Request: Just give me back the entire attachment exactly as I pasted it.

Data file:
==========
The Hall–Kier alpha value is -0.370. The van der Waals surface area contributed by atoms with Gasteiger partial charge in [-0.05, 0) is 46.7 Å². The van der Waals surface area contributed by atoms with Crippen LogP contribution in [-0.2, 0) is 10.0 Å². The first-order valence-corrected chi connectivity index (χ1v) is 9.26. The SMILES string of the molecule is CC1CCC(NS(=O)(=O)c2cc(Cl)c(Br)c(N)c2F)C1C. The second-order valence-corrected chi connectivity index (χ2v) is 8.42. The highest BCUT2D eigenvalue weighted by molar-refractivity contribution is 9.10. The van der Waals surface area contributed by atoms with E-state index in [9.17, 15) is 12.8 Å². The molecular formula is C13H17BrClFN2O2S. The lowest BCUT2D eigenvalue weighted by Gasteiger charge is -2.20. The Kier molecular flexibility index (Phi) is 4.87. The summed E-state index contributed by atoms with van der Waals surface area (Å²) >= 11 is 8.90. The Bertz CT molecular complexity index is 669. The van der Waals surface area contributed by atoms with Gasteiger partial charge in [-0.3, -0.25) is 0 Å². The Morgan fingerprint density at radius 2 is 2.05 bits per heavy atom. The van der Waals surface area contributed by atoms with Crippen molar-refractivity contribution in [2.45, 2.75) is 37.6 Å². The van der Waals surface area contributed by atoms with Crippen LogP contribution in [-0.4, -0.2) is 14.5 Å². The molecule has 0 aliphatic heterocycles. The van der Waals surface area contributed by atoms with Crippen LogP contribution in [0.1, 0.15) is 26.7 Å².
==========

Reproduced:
The Hall–Kier alpha value is -0.370. The van der Waals surface area contributed by atoms with Gasteiger partial charge in [-0.05, 0) is 46.7 Å². The van der Waals surface area contributed by atoms with Crippen LogP contribution in [-0.2, 0) is 10.0 Å². The first-order valence-corrected chi connectivity index (χ1v) is 9.26. The SMILES string of the molecule is CC1CCC(NS(=O)(=O)c2cc(Cl)c(Br)c(N)c2F)C1C. The second-order valence-corrected chi connectivity index (χ2v) is 8.42. The highest BCUT2D eigenvalue weighted by molar-refractivity contribution is 9.10. The van der Waals surface area contributed by atoms with E-state index in [9.17, 15) is 12.8 Å². The molecular formula is C13H17BrClFN2O2S. The lowest BCUT2D eigenvalue weighted by Gasteiger charge is -2.20. The Kier molecular flexibility index (Phi) is 4.87. The summed E-state index contributed by atoms with van der Waals surface area (Å²) >= 11 is 8.90. The Bertz CT molecular complexity index is 669. The van der Waals surface area contributed by atoms with Gasteiger partial charge in [-0.3, -0.25) is 0 Å². The Morgan fingerprint density at radius 2 is 2.05 bits per heavy atom. The van der Waals surface area contributed by atoms with Crippen molar-refractivity contribution in [2.45, 2.75) is 37.6 Å². The van der Waals surface area contributed by atoms with Crippen LogP contribution in [-0.4, -0.2) is 14.5 Å². The molecule has 0 aliphatic heterocycles. The van der Waals surface area contributed by atoms with Crippen LogP contribution in [0.1, 0.15) is 26.7 Å².